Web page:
Acts 19:30 Paul wanted to appear before the crowd, but the disciples would not let him.
In Henry IV, Part One, William Shakespeare had his comic character Falstaff declare the following words: 'The better part of valour is discretion; in the which better part I have saved my life.' Ever since then, the phrase has been commonly used by people in the midst of conflict to apply common sense, in order to avoid escalating any further trouble. To some people, this seems cowardly and ineffective, but to those who have the gift of discernment, this is really the best choice in potentially high risk conflagrations.
The apostle Paul had to be taught this lesson the hard way. His zeal was almost his downfall when riots began in Ephesus over his teaching. An ugly mob began protesting about the success of his ministry which directly affected silversmiths and other tradesmen. At the height of the riot, Paul wanted to stand before the crowd and possibly preach a message about Christ, but his friends and the other disciples in Ephesus would not let him do this. Unlike Paul, they knew that the crowd would have killed him. They decided to restrain the apostle and prevent him from going anywhere near the hostile mob. Discretion was, indeed, the better part of valor, and it certainly saved his life at this moment in time.
There have been moments in my ministry when I have allowed zeal and self-righteousness to cloud my vision as a preacher and teacher. However, the older I get, the more I understand that being passionate about Christ is not the same as being pastoral for Christ. Discernment and discretion connect more with seekers and servants of Christ than religious self-righteousness. It’s taken me years to understand this, but hopefully it’s not too late to live what I have learned.
I wonder if Paul was initially outraged by his friends’ intervention? Probably so, but perhaps he also learned the greater lesson that self-righteous zeal was detrimental to the very cause he was preaching and espousing. As Christians, we all need to be aware of the effect that our words and actions, ways and deeds have on the world and society. If we are too full of zeal and self-righteous indignation, we will weaken our witness. If, however, we decide to be discreet, either by turning the other cheek, or displaying humility, we may reach out to a rising generation that has been largely been turned off to self-centered, navel-gazing, and constantly affronted Christianity.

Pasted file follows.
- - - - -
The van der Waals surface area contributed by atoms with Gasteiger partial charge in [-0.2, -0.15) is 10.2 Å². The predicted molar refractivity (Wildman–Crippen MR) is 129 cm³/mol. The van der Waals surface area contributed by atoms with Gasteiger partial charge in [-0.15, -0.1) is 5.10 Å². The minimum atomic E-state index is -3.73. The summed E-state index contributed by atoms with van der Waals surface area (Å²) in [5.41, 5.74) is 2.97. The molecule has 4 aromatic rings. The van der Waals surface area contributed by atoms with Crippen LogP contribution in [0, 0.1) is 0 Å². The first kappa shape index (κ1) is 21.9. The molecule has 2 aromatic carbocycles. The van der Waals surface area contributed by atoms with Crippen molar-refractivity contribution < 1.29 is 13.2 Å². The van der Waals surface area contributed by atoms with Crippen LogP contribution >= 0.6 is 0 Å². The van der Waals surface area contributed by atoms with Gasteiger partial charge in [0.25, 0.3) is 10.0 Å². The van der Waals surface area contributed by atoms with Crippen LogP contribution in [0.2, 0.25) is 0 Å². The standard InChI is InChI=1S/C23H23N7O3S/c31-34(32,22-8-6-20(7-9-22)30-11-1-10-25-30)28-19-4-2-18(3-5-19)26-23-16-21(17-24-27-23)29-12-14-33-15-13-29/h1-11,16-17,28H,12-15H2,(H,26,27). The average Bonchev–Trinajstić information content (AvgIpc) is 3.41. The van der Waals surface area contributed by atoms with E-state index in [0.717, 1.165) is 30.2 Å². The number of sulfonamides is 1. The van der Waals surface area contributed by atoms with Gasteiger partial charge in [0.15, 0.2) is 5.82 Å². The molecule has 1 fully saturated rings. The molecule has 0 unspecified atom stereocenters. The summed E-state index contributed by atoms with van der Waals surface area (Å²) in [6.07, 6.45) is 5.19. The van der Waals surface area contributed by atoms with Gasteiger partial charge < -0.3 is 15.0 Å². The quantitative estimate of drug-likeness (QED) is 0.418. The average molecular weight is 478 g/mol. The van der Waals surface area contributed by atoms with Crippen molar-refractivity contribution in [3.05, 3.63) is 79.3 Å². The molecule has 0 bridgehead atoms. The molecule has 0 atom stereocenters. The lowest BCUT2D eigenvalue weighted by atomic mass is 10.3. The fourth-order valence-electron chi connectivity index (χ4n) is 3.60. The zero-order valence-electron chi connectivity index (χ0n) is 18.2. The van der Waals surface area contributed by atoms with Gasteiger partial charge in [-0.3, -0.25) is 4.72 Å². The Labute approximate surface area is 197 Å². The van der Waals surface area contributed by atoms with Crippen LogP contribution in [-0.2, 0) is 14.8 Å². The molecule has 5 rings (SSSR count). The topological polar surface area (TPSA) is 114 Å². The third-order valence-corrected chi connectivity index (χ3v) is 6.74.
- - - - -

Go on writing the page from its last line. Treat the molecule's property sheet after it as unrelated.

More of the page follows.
Questions for personal reflection
Have I sometimes allowed my religious zeal to overcome my faithful witness? What has Christ still to teach me about being with other people?
Prayer: Lord Jesus, You could have destroyed the world but instead You died for the world. You could have condemned the people of Your time, but instead You allowed them to crucify You. Your humility healed humanity. Your sacrifice saved our souls. Teach us these truths and help us to share them honestly, prayerfully, and discreetly. In Your Holy Name, we pray. Amen.
John Stuart is the pastor of Erin Presbyterian Church in Knoxville, Tennessee. If you would like to comment or ask questions about today’s message, please send him an email to firstname.lastname@example.org.
Today’s image is one of John’s 2013 Pentecost series of drawings. It’s called “Pentecost Dawn.” If you would like to view a larger version, please click on the following link: http://farm9.staticflickr.com/8086/8499310448_1dfb37c6fc_b.jpg